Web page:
Eusebius Mandyczewski: Little Cadences, Canons and Preludes

SHEET MUSIC REVIEW • written by ANDREW EALES
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The name Eusebius Mandyczewski may be new to you, so let me start this review by telling you a little bit about him…

Mandyczewski (1857-1929) was a Romanian musicologist, composer and conductor. From 1887 to 1929, he was the archivist and librarian of Vienna’s Gesellschaft der Musikfreunde. He concurrently taught music history and counterpoint at the Conservatory of the Musikfreunde, where his students included Hans Gál, Gerge Szell and Karl Böhm.

As a composer, Mandyczewski fell into oblivion, having never quite achieved a decisive breakthrough despite writing several choral works, as well as two sets of piano variations, several song cycles and other vocal works published in his lifetime.

As a music editor he achieved enduring longevity however, producing a complete Schubert Edition and (with Gál) a complete edition of the works of Brahms, with whom he had enjoyed a close friendship over many years.

I have previously reviewed Mandyczewski’s benchmark edition of Brahms Complete Piano Works, and the same publisher now brings us the First Edition of his newly resurrected Little Cadences, Canons and Preludes for Pianoforte, dating from 1916, and first performed in public on September 2nd, 2018.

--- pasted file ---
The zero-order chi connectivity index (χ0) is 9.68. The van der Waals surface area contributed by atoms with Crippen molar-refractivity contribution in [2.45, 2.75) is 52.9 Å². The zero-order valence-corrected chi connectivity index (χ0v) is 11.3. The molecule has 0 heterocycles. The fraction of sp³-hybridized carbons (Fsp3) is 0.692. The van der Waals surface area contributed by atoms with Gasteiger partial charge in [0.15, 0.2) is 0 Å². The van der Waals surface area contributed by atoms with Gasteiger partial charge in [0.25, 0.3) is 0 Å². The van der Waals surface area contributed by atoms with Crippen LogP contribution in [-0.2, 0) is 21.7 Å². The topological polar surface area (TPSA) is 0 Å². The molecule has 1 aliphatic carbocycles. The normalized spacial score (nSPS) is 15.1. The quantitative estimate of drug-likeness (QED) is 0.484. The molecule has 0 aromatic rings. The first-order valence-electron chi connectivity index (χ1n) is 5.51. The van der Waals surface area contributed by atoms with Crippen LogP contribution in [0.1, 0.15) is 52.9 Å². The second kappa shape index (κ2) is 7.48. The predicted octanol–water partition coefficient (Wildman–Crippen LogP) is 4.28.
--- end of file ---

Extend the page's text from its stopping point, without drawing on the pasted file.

It’s an intriguing collection…

Continue reading Eusebius Mandyczewski: Little Cadences, Canons and Preludes

Eric Lu: Chopin 24 Preludes

RECORDING OF THE MONTH • review by ANDREW EALES
showcasing an inspirational recent piano recording.


The 22-year-old Chinese-American pianist Eric Lu is one of the brightest rising stars in today’s classical music firmament, his playing revealing both an exciting engagement with the repertoire and a fresh and compelling new perspective on it.

Aged 20, Lu was unanimously voted winner of the Leeds International Piano Competition 2018, an achievement which propelled him firmly into the limelight and rewarded him with a management deal, major label recording deal with Warner Classics, and a concert commitment which might overwhelm the less assured player.

For his part, Lu would seem to have taken all this in his stride, the embodiment of a dream he has nurtured from a young age growing up in a house where classical music was cherished.

I briefly met Lu and heard him perform Mozart’s 23rd concerto at the Chetham’s Summer School last year (shortly before he made his BBC Proms debut with the same work), and was struck then by his poise onstage and off, his quiet confidence and calm energy.

But listening to his Warner Classics studio debut, a disc which includes Chopin’s 24 Preludes Op.28 as well as short works by Brahms and Schumann, it is the emotional range he brings to his playing which most immediately strikes me…

Continue reading Eric Lu: Chopin 24 Preludes

Breitkopf’s Brahms and Busch

SHEET MUSIC REVIEW • written by ANDREW EALES
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Celebrating their 300th Anniversary in 2019, august publishing house Breitkopf & Härtel reissued several heritage editions alongside their typically exciting new publications.